COLLEGE STATION, Texas, July 3 (UPI) -- At least half of Texas is locked in a severe drought that shows no signs of breaking in the near future, the state climatologist says.
John Nielsen-Gammon, a meteorology professor at Texas A&M, said that the western, central and southern parts of the state are the hardest hit. Some areas have had less than one-quarter of normal rainfall.
"Texas had a very wet spring and summer last year, but then the rain just shut down," he said. "The past nine months have been among the driest such periods on record."
In South Texas, if National Weather Service predictions prove accurate, this year could be the driest since the state began keeping records in 1895. In the south-central area, the drought could be equal to the worst so far in 1917 and 1971.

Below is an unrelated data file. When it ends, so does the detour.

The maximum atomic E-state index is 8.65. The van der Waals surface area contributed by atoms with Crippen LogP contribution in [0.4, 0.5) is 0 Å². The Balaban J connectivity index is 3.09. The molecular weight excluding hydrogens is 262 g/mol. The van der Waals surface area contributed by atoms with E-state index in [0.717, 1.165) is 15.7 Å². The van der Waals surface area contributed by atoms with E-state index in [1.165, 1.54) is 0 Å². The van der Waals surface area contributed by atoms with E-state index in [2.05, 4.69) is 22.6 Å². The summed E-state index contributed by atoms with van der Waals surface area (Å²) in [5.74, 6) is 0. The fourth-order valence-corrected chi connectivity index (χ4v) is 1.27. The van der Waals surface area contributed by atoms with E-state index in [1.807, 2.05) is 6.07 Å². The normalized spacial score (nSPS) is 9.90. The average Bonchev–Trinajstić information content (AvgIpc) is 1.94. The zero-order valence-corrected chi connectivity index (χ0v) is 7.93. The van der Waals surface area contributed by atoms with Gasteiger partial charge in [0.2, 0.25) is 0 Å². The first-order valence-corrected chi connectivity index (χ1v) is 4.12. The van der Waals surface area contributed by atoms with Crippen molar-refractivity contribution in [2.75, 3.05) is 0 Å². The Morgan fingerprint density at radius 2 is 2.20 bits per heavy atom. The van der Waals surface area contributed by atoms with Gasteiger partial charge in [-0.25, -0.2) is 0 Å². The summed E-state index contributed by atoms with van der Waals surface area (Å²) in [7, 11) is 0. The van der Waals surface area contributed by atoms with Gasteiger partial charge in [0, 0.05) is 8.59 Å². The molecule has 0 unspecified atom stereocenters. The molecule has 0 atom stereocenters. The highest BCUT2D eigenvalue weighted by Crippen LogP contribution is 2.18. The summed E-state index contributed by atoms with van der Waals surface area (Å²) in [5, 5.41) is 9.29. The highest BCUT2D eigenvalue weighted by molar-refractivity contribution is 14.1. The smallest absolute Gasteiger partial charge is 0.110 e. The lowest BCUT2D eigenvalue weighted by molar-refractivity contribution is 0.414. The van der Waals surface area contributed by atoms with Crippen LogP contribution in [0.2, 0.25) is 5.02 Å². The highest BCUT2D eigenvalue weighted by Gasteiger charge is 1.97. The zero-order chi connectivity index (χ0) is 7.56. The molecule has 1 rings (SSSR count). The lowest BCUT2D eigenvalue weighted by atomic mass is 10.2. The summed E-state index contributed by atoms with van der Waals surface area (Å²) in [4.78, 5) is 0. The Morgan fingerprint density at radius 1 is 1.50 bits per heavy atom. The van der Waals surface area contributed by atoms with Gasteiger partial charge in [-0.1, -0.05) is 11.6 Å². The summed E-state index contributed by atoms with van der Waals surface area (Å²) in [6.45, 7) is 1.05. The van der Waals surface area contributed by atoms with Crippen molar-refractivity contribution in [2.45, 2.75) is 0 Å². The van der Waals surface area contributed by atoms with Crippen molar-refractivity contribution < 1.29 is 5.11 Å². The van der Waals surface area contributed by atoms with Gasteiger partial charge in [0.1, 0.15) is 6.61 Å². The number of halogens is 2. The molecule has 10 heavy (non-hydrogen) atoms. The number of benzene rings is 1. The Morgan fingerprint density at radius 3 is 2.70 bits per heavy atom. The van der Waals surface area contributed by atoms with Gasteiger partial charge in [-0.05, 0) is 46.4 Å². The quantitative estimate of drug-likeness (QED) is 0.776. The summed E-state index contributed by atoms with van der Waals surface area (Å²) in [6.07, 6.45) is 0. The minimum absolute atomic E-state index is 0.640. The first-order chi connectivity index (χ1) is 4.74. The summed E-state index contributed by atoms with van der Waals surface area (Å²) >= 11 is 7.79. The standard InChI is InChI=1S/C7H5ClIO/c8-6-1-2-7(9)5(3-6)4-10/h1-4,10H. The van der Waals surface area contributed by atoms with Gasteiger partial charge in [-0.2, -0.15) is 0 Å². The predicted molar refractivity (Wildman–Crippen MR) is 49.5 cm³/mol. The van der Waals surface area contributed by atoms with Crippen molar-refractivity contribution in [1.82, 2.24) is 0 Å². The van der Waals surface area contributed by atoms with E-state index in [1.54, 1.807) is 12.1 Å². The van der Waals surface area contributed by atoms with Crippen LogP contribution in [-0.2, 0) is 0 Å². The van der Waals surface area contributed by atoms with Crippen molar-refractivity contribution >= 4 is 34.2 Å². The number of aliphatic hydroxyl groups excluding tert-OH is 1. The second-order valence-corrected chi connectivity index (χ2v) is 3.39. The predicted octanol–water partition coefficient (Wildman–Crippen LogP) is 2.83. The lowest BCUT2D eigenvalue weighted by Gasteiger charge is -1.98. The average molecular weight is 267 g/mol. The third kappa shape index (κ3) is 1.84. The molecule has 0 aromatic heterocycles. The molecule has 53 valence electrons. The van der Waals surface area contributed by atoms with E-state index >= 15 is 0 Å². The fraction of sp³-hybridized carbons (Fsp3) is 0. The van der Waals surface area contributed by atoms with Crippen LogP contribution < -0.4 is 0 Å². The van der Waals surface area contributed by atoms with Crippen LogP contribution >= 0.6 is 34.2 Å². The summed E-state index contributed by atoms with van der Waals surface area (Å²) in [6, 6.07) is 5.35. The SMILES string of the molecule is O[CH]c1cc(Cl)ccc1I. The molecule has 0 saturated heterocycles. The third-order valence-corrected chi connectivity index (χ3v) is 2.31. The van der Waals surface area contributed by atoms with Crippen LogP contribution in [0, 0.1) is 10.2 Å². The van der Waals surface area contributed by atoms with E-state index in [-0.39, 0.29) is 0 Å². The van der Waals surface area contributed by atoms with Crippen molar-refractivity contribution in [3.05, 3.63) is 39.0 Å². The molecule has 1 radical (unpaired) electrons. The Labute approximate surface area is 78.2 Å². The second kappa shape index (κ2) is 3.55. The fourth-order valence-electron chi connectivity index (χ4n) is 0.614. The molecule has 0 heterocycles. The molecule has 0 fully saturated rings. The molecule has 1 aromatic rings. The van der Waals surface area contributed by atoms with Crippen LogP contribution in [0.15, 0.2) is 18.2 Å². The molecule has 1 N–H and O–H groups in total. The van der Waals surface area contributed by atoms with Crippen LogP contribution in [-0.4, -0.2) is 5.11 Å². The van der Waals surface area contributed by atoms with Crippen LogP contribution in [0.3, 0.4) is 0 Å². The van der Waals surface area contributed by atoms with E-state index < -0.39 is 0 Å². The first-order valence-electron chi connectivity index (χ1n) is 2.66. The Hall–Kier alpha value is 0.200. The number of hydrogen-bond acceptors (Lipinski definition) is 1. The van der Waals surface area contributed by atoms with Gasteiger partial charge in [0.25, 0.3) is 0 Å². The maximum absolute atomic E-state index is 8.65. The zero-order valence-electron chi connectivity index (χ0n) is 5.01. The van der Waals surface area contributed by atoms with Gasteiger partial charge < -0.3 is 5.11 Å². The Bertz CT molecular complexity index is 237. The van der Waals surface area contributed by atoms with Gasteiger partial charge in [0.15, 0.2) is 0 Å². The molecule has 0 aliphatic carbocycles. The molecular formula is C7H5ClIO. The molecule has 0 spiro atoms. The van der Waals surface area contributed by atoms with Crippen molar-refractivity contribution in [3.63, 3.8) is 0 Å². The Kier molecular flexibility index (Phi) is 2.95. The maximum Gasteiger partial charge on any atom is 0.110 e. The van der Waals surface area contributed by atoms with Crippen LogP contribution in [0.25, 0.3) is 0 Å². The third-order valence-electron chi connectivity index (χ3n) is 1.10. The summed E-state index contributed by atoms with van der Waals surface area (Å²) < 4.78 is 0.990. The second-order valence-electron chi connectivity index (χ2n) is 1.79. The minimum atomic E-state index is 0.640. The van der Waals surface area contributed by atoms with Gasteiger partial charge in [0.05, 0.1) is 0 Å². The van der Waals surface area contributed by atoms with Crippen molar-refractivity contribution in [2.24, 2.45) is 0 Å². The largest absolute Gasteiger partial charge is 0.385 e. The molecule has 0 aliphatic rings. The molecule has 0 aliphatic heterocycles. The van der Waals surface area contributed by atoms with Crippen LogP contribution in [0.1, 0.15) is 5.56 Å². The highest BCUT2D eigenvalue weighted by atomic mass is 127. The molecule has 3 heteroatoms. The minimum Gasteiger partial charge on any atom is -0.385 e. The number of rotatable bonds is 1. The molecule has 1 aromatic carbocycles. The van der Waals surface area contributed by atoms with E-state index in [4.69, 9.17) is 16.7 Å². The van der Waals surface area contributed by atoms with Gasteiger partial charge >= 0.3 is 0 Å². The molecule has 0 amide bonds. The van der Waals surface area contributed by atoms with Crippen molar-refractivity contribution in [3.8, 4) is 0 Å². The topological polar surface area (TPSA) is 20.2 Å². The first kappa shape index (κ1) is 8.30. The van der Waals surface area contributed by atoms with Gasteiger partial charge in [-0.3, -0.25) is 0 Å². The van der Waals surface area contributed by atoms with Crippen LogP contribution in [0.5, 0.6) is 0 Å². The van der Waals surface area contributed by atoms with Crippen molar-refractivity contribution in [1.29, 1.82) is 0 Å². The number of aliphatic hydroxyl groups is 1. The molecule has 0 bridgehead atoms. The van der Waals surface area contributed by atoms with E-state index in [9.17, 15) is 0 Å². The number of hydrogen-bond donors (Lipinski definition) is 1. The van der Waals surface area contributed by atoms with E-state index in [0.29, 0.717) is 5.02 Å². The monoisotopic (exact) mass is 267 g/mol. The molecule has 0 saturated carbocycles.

Texas farmers are likely in for a bad summer, Nielsen-Gammon said. The summer is the time of highest water use, and farmers are going into it with the ground bone-dry after what should have been the wettest period of the year.